Measuring the iOS Effect – How the Latest Apple Download Slows Internet for Businesses and Consumers

September 26, 2013 - By Jeff Brainard

Everyone is talking about the latest iOS 7 update and not just because of its slick new features and graphical user interface. When the update became available last week, it created a major traffic jam on the Web. Based on our data from appliances deployed around the world, in the five days following the release of the iOS update, customers saw a 265 percent increase in Apple.com traffic compared to the five days before.

As of June, Apple had sold 600 million iOS devices – 93 percent of which were running the latest software – iOS 6. Rabid fans. Check. Large file download. Check. It’s no surprise that Apple’s servers couldn’t keep pace.

For customers who typically saw Apple.com account for less than 4 percent of their traffic, the number tripled to more than 13 percent on average. In at least one case, Apple.com traffic skyrocketed to over 32 percent of total web traffic.

While traffic from Netflix, YouTube and other streaming video sites tend to be fairly predictable, the traffic spike from the iOS updates can be difficult to plan for. More than anything, the key takeaway is that the web has shifted to large files, like software updates and video downloads – that have the potential to significantly disrupt bandwidth consumption patterns.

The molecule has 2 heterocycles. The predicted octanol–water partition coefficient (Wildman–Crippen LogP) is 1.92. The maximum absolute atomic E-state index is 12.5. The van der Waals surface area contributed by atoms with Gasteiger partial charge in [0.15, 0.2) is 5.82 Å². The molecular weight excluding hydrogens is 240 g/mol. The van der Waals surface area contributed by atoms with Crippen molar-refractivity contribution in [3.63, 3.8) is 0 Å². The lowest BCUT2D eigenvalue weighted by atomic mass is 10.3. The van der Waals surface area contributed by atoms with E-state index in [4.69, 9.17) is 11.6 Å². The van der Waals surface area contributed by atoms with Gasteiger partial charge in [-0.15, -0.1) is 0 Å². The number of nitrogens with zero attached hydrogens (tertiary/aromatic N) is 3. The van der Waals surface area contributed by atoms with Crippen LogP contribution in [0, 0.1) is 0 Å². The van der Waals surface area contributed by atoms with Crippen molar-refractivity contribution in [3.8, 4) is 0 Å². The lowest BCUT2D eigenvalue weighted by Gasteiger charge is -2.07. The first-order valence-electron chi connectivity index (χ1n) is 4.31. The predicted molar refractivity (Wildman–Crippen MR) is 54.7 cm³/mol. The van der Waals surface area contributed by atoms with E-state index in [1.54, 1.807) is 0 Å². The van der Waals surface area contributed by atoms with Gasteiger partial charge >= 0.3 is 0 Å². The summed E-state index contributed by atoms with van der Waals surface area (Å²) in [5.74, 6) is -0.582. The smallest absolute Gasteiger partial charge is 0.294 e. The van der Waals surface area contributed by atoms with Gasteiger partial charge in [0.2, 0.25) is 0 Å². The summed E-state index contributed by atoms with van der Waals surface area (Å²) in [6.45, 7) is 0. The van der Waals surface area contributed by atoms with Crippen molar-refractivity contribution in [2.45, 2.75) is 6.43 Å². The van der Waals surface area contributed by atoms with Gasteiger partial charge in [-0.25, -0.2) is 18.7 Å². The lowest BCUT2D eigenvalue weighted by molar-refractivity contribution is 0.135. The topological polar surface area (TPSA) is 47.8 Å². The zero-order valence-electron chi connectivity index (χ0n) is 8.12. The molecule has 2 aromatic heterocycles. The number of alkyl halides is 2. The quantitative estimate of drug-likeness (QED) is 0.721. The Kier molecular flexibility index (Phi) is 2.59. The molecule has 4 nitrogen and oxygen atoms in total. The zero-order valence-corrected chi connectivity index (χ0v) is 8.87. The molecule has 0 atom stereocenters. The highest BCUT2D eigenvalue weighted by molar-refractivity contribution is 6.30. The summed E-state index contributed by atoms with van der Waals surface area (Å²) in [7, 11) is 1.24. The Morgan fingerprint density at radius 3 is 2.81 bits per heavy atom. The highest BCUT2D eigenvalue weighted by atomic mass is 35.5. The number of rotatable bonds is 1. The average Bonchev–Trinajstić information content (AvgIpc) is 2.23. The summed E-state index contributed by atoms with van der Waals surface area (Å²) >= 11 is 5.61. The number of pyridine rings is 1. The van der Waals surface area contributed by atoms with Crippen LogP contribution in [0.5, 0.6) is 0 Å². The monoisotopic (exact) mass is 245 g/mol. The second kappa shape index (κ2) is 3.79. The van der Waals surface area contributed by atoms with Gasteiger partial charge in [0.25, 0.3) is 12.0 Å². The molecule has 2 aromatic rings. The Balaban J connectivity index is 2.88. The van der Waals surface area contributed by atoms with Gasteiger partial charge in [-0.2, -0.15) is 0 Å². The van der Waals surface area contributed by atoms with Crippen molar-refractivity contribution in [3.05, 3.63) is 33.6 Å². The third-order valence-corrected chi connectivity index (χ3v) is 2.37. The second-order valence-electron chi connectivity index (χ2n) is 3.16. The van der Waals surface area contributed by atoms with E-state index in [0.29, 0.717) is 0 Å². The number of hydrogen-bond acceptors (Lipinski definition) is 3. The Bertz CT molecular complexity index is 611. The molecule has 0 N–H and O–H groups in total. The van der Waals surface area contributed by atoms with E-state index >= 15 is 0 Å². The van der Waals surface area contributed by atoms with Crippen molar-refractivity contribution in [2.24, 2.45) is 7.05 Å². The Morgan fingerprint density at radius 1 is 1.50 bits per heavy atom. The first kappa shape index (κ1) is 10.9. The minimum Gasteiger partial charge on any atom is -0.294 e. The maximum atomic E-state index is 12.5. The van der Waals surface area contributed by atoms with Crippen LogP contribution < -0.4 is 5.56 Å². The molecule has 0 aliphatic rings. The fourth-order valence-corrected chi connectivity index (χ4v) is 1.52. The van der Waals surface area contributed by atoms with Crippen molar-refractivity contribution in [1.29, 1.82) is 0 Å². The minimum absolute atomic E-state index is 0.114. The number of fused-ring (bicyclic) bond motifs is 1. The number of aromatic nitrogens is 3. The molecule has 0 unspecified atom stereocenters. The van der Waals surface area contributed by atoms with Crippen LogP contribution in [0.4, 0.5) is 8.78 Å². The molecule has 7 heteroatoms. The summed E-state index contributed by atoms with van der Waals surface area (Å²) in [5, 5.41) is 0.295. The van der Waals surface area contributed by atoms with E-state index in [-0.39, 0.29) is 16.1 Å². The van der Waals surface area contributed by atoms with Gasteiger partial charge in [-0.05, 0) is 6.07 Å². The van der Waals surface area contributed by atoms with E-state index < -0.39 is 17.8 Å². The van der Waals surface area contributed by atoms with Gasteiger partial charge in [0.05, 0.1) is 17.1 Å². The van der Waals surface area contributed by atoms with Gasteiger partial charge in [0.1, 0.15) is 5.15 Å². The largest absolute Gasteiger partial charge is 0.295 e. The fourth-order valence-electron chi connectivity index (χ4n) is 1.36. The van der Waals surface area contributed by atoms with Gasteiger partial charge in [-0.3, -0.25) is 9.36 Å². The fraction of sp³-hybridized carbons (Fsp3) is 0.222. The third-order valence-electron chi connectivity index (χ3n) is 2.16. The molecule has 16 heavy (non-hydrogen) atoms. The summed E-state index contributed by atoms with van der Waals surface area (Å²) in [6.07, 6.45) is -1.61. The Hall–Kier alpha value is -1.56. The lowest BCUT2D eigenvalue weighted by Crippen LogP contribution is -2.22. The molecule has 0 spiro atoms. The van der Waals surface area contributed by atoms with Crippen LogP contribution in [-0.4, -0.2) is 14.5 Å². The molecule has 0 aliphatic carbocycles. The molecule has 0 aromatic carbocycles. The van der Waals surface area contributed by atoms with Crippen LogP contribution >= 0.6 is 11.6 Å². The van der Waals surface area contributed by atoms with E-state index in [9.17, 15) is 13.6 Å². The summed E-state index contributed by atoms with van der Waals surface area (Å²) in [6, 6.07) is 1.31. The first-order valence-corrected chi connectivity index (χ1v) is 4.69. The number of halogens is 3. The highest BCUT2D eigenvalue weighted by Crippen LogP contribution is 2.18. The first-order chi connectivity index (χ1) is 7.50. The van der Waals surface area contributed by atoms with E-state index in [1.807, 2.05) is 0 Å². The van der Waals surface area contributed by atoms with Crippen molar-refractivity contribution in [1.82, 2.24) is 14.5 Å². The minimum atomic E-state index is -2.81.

As this trend continues, the underpinnings of the web will continue to shake under the weight of this content explosion. Customers will be forced to add additional bandwidth, move to metered Internet plans or regulate super users (a proposition that is becoming more difficult as the web shifts to large files, making all users super users).

The only thing that can disrupt this cycle of bandwidth and bust is a shock absorber that can embrace spikes caused by global events – like an iOS update or the Olympics – without forcing customers to continually expand capacity.

At Blue Coat we believe that caching can help customers address these traffic spikes to save on bandwidth and make it easier for users to download the latest and greatest content flying across the Internet. Case in point, Blue Coat customers were able to achieve up to 99.1 percent savings on bandwidth for Apple.com traffic when the latest iOS update hit last week. We have embedded this technology into products like our ProxySG and CacheFlow to help customers contend with the traffic spikes that have become a regular network event.

While the iOS 8 update is a year away, the World Cup is only a few months away. With sixty-four games to be played, you can bet customers around the world will see significant traffic spikes in June and July – unless their networks are prepared to absorb them.